Security of Health Care Records
Technology has resulted in many changes in the sector of healthcare. The contemporary age of digital communication has influenced aspects of healthcare, and resulted in new concerns with regard to privacy and confidentiality. This mainly affects the management and storage of data in healthcare, whereby due to the new technological tools, nurses have been faced with different moral dilemmas. Nonetheless, the healthcare practitioners need to maintain ethics and make the right decisions in situations they are faced with moral dilemmas, especially with regard to management of hospital data (McGonigle and Mastrian 70).
In most healthcare facilities I am familiar with, patients’ health records are stored electronically on computers. This information in the database is stored digitally and therefore, it is possible to transfer this information to other health providers, in case a patient is transferred. Other members of the staff, who are authorized to access this information, can also access this it. This is because the authorized staff members have access to the hospital’s electronic health records database, and therefore, can access it from anywhere, provided they log into the hospital system. The electronic health information is protected by allowing access to only the authorized staff members, and not all staff. Most hospitals give a private code to the authorized individuals, so that the unauthorized individuals cannot log into the electronic health information database (Rothstein 9).
Since nurses are the ones responsible for patient data, these are charged with ensuring that they protect the confidentiality, privacy, and autonomy rights of the patients when dealing with their personal data. There are different ways through which they can ensure this. First, nurses should avoid disclosing patients’ information to third parties. These include patients’ relatives, other staff members, health insurance firms, among others. Additionally, nurses should not demand for a full health record from the patients, instead, only the useful information should be obtained. When disposing off some patient information that is no longer in use, nurses should ensure they completely destroy the files, or delete them from the database, in a manner that these cannot be traced in future. Most importantly, access to these records should be individual-based, such that each individual has their own secret code, in order to promote individual accountability in case of any data mishandling (Brown 40).
Today, communication tools have become smaller and advanced. These are expected to become even better in future, and this means new privacy and security concerns in healthcare, with regard to patient data management. These electronic devices are easy to get stolen or they can as well be lost. If these bear the health records of patients, then it is possible that this information will get in the hands of third parties. In addition, the presence of high-tech hackers also jeopardizes the confidentiality of these electronic records. With advanced knowledge, hackers might hack into the computers and if interested in this information, they can easily get access to it, especially if the computer is not well protected from hacking.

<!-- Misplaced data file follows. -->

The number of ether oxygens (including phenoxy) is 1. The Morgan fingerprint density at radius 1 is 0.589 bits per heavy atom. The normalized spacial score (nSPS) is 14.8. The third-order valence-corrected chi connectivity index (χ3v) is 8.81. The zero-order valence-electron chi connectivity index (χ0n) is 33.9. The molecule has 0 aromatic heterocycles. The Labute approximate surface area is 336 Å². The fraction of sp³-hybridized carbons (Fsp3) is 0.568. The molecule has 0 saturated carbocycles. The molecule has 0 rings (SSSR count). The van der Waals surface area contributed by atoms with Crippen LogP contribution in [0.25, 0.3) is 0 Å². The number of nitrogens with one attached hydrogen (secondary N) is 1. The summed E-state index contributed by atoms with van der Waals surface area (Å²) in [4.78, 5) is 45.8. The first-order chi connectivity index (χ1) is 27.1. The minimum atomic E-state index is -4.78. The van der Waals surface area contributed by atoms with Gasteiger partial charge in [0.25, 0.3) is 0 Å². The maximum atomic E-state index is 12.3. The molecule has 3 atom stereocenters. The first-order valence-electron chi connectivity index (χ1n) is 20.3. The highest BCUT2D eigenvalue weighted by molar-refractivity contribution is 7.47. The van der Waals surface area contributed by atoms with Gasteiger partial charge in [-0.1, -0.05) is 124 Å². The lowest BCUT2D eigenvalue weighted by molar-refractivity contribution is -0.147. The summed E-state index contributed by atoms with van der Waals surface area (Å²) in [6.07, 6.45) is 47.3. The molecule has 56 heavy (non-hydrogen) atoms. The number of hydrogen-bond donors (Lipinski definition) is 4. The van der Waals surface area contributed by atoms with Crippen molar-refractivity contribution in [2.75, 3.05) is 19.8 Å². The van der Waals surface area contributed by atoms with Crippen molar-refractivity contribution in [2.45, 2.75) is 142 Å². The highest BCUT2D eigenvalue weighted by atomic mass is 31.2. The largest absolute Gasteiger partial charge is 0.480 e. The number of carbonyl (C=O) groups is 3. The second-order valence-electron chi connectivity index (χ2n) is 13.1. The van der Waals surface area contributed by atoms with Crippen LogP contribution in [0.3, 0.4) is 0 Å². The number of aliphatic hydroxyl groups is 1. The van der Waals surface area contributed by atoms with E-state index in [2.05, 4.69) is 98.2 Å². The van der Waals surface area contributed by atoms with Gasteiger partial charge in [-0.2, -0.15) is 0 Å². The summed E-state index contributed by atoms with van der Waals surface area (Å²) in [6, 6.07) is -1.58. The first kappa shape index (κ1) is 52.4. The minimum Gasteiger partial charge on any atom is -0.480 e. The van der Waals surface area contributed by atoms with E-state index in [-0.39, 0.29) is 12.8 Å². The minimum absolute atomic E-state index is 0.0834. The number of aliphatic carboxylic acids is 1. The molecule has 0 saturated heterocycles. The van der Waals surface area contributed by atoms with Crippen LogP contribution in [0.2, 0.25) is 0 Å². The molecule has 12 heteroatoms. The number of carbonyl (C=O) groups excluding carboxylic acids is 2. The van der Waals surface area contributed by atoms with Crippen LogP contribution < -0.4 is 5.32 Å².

Deficiencies in healthcare today are partly attributed to reliance on archaic paper-based management of data. Therefore, strategies should be adopted to ensure that health information technology becomes part of the healthcare culture. Today, there are disparities in the way HIT is adopted by different healthcare facilities in various regions. To bridge this gap, both the government and healthcare providers must collaborate to ensure HIT is adopted evenly. First, new entities should be introduced in healthcare to deal with matters of HIT. These should set new policies and directions, which will ensure the adoption of HIT by all healthcare facilities. Additionally, changes should be made in the regulations governing HIT in healthcare facilities. Strict regulations and policies, based on finances, have made healthcare providers shy from adopting HIT. Finally, setting up a national health information network will boost the adoption of HIT, as this will connect different parts of the country (Hoffman and Podgurski 430).
Brown, Bob. (2009a). Improving the privacy and security of personal health records. Journal of
Health Care Compliance, 11(2), 39–40, 68. 2009. Retrieved from the Walden Library databases.
Hoffman, Sharona and Podgurski, Andy. Meaningful use and certification of health information
technology: What about safety? Journal of Law, Medicine & Ethics, 39(3), 425–436.
Retrieved from the Walden Library databases.
McGonigle, Dee and Mastrian, Kathleen. Nursing informatics and the foundation of
knowledge (2nd ed.). Burlington, MA: Jones and Bartlett Learning, 2012.
Rothstein, Mark. The Hippocratic bargain and health information technology. Journal of Law,
Medicine & Ethics, 38(1), 7–13. 2010. Retrieved from the Walden Library databases.
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